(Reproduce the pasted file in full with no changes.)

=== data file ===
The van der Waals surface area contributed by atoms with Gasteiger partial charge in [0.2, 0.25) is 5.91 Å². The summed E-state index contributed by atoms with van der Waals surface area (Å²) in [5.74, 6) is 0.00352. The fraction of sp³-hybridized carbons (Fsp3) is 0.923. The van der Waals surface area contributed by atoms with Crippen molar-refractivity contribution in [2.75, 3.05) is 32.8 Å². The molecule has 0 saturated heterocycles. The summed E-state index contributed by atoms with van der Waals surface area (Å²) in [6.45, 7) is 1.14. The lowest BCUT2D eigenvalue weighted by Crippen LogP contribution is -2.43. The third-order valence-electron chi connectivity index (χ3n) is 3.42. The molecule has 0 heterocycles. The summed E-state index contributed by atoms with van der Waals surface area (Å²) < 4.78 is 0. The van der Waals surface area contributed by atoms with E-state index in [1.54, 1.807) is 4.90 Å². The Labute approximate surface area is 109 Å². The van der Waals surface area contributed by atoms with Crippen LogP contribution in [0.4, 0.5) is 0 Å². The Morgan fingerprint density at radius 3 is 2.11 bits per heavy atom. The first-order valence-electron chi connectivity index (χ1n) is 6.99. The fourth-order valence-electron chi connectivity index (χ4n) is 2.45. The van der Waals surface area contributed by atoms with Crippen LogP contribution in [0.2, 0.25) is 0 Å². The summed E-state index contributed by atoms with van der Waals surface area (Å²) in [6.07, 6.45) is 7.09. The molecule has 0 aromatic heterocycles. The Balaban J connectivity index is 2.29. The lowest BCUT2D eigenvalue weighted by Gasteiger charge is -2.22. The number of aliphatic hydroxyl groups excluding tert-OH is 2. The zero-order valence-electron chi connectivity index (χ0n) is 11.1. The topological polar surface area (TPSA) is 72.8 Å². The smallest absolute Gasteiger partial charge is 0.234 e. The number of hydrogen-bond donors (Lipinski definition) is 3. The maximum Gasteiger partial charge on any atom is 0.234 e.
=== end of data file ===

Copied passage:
The van der Waals surface area contributed by atoms with Gasteiger partial charge in [0.2, 0.25) is 5.91 Å². The summed E-state index contributed by atoms with van der Waals surface area (Å²) in [5.74, 6) is 0.00352. The fraction of sp³-hybridized carbons (Fsp3) is 0.923. The van der Waals surface area contributed by atoms with Crippen molar-refractivity contribution in [2.75, 3.05) is 32.8 Å². The molecule has 0 saturated heterocycles. The summed E-state index contributed by atoms with van der Waals surface area (Å²) in [6.45, 7) is 1.14. The lowest BCUT2D eigenvalue weighted by Crippen LogP contribution is -2.43. The third-order valence-electron chi connectivity index (χ3n) is 3.42. The molecule has 0 heterocycles. The summed E-state index contributed by atoms with van der Waals surface area (Å²) < 4.78 is 0. The van der Waals surface area contributed by atoms with E-state index in [1.54, 1.807) is 4.90 Å². The Labute approximate surface area is 109 Å². The van der Waals surface area contributed by atoms with Crippen LogP contribution in [0.4, 0.5) is 0 Å². The Morgan fingerprint density at radius 3 is 2.11 bits per heavy atom. The first-order valence-electron chi connectivity index (χ1n) is 6.99. The fourth-order valence-electron chi connectivity index (χ4n) is 2.45. The van der Waals surface area contributed by atoms with Crippen LogP contribution in [0.2, 0.25) is 0 Å². The summed E-state index contributed by atoms with van der Waals surface area (Å²) in [6.07, 6.45) is 7.09. The molecule has 0 aromatic heterocycles. The Balaban J connectivity index is 2.29. The lowest BCUT2D eigenvalue weighted by Gasteiger charge is -2.22. The number of aliphatic hydroxyl groups excluding tert-OH is 2. The zero-order valence-electron chi connectivity index (χ0n) is 11.1. The topological polar surface area (TPSA) is 72.8 Å². The smallest absolute Gasteiger partial charge is 0.234 e. The number of hydrogen-bond donors (Lipinski definition) is 3. The maximum Gasteiger partial charge on any atom is 0.234 e.